A report earlier this week by independent auditors for the Brazilian Senate basically debunked most of the accusations against President Dilma Rousseff of budgetary accusations. While it did not fully exonerate her, it did debunk the allegation that she engaged in pedaladas (“peddling”: illegal delay of re-payments to state banks) to mask public debt, explains Glen Greenwald for the Intercept. (See Tuesday's briefs.) The fact that the report hasn't even dented the impeachment momentum against Rousseff is telling he argues. He cites a Folha de S. Paulo column by Elio Gaspari who said the impeachment may not be a coup in the sense of legality, but is one in the sense that it is a ruse to oust the president based on ideological factors rather than legal ones.
Rousseff said yesterday that former president and Workers' Party leader Luíz Inacio Lula da Silva will be a candidate in the 2018 presidential elections, reports TeleSUR.
Brazil's acting President Michel Temer approved a new law banning politicians from assuming posts in state-run companies for three years after their involvement in an election, a measure aimed at limiting corruption, reports Reuters.
Temer appears to be backing away from Rousseff's promises to take in 100,000 Syrian refugees, reports Vice News.
Hundreds of Guatemalans participated in the annual March of Historical Memory yesterday, commemorating the victims of the government military genocide, reports TeleSUR. From 1960 to 1996, at least 150,000 people died or were forcibly disappeared by the Guatemalan military.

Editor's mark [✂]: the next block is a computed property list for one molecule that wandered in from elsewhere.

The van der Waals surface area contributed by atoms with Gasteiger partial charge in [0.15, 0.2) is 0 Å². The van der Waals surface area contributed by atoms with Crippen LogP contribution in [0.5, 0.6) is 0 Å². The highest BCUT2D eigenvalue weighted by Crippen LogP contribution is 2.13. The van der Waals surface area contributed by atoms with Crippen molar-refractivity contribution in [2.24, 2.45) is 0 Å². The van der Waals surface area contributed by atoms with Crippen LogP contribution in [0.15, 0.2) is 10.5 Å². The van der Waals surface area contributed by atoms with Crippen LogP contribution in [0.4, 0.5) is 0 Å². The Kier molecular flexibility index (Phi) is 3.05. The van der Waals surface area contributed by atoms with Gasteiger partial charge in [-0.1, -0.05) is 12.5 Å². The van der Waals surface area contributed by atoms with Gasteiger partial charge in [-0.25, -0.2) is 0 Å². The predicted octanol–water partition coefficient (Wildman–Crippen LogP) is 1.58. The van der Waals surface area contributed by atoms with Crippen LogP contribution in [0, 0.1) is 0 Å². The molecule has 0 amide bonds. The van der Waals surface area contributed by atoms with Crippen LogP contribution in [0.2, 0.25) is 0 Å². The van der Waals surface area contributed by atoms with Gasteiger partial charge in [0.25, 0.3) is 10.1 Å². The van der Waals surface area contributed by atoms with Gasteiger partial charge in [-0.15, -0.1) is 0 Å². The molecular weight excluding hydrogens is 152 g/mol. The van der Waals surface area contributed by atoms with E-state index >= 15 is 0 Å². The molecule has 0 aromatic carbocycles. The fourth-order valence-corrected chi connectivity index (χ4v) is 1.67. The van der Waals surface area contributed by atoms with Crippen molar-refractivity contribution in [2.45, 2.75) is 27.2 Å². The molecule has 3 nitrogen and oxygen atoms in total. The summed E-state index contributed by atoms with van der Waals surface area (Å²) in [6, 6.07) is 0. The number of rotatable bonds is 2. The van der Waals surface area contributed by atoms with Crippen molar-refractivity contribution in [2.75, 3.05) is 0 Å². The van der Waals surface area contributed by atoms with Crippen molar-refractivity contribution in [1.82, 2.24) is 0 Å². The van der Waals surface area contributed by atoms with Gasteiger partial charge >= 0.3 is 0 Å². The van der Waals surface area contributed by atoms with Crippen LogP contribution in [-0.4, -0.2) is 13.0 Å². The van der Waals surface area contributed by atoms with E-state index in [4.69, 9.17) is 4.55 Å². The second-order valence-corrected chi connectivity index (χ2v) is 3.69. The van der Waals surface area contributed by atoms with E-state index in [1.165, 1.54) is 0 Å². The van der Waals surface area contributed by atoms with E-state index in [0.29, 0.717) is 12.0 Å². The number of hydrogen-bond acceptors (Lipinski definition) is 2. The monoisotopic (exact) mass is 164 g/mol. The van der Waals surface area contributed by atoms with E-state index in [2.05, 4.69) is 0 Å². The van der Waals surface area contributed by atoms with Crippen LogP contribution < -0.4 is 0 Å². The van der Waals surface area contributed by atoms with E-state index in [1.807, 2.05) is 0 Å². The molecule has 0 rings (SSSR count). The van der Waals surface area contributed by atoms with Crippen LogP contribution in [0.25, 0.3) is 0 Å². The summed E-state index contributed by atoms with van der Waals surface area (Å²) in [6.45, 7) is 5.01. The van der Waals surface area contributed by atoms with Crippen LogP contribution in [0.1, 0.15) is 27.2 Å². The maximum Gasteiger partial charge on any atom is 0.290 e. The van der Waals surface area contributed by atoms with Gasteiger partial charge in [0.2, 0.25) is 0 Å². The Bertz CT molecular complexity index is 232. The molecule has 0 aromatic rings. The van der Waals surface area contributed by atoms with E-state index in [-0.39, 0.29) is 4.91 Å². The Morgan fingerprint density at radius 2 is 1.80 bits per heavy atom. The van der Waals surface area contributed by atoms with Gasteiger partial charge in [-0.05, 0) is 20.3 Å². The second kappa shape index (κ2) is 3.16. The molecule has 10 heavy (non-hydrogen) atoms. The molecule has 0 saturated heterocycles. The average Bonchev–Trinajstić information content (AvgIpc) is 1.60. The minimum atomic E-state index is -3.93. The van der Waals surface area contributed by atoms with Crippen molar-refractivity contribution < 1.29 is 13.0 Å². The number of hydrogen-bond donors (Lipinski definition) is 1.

The New York Times Magazine has a very in-depth piece on the work of Guatemalan forensic anthropologists, who have uncovered evidence of mass killings that will be used in landmark case against top former military leaders, who will stand trial for massacres, torture and disappearances they ordered or helped orchestrate at a military base in the city of Cobán between 1981 and 1987. (See Jan. 7's post on the arrests related to the case and the evidence gathered about the killings.)
A report by the Due Process Law Foundation (DPLF) looks at the challenges of attaining post-conflict reconciliation in El Salvador, where after the country's bloody civil war "a variety of legal and political obstacles to accountability were put in place, encouraging the society to forgive and forget those responsible for the widespread violence." The piece evaluates potential criminal justice measures that could help "bring an end to the impunity that has prevailed since the peace accords were signed."
Colombian and Venezuelan top officials have begun talks to reopen the border between the two countries, unilaterally closed by Venezuela last year, according to Colombia Reports. The area on both sides of the border is troubled, in part because of neglect from central governments its rife with guerrilla groups and drug traffickers. (See Wednesday's post on post-conflict strategies for the Colombian side of the border.)
Venezuelan state-oil company Pdvsa signed financing deals with services firms Halliburton and Weatherford, according to Reuters.